Strange has insisted that his actions as attorney general regarding the Bentley investigation were above board. However, Bessemer attorney Sam McClure has filed a complaint with the Alabama State Bar Association, asking for Strange to be disbarred for accepting the Senate appointment after delaying the impeachment proceedings, which he said violated legal ethics.

McClure has indicated he will file a similar complaint with the Alabama Ethics Commission, which could also investigate Strange.

However, a strong argument against any quid quo pro between Bentley and Strange is the fact that at the time he asked the Judiciary Committee to suspend its process, Donald Trump had not been elected. So Strange had no way of knowing that Sessions would be appointed as attorney general and a Senate vacancy would open.

In another twist, a legislator who pushed for Bentley’s impeachment, State Rep. Ed Henry, R-Hartselle, now says he met with Bentley shortly after Strange’s appointment, and the then-governor told Henry that he sent Strange to the Senate not to impede the investigation into his own conduct but because Bentley thought Strange was corrupt and wanted to get him out of the state.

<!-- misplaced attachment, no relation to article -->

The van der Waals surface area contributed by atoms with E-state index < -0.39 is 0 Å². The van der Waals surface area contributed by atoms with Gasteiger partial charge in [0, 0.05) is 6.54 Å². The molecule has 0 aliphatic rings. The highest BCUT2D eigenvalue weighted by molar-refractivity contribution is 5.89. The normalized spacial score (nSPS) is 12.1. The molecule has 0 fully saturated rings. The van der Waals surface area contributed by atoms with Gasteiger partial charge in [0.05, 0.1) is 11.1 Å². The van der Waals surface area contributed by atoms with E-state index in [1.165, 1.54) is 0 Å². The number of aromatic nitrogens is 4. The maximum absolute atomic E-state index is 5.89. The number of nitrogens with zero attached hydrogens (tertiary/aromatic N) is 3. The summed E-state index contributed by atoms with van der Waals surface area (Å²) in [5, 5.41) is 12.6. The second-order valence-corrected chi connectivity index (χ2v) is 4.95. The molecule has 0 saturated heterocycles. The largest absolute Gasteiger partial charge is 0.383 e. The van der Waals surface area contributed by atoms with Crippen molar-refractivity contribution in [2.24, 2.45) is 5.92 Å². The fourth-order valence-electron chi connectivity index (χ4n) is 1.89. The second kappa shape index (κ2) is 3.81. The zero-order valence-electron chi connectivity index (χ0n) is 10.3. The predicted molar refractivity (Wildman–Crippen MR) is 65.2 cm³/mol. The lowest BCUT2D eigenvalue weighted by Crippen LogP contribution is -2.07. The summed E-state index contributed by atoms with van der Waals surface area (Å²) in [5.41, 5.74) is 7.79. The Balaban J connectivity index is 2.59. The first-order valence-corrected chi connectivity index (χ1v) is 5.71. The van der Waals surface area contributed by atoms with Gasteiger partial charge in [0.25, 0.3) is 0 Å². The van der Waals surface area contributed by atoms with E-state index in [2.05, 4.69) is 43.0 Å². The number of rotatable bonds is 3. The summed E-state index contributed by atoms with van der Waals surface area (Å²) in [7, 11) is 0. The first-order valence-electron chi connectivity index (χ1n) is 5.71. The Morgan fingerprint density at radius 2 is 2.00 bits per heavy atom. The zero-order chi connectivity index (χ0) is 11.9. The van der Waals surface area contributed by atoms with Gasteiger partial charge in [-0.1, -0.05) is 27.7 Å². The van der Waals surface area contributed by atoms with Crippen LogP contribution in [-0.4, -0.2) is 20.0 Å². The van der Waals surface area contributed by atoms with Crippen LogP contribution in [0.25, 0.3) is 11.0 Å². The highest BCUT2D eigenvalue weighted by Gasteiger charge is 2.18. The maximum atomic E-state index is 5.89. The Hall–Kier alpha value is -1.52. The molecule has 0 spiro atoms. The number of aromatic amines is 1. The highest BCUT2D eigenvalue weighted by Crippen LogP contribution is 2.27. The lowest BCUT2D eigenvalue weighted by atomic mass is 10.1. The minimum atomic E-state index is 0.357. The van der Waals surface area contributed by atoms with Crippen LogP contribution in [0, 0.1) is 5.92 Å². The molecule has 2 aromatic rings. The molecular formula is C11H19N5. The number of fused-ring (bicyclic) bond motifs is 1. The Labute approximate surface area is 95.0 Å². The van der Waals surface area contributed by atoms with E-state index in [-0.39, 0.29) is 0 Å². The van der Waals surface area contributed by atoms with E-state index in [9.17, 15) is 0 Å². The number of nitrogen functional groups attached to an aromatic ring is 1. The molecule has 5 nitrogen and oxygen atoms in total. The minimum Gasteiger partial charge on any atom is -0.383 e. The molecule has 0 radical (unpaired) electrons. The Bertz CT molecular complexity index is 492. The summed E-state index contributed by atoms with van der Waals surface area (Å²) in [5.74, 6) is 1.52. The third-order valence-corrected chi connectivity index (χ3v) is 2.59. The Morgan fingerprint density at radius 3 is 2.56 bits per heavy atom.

Henry has now told this story in both national and state media outlets, prompting strong denials from Bentley’s attorney. Two other state legislators have now gone on the record saying that Henry told them the details of what Bentley said in that meeting, although they were not privy to the conversation.

Also up in the air is the possibility that Strange might have to face a special election to hang on to his seat. Saying Bentley’s appointment of Strange “smells to high heaven,” Republican State Auditor Jim Zeigler, has gone to court to overturn Bentley’s decision to delay the special election until 2018.

New Governor Kay Ivey, also a Republican, might also reverse course and order an earlier vote, although she has so far given no indication that she’s considering doing so.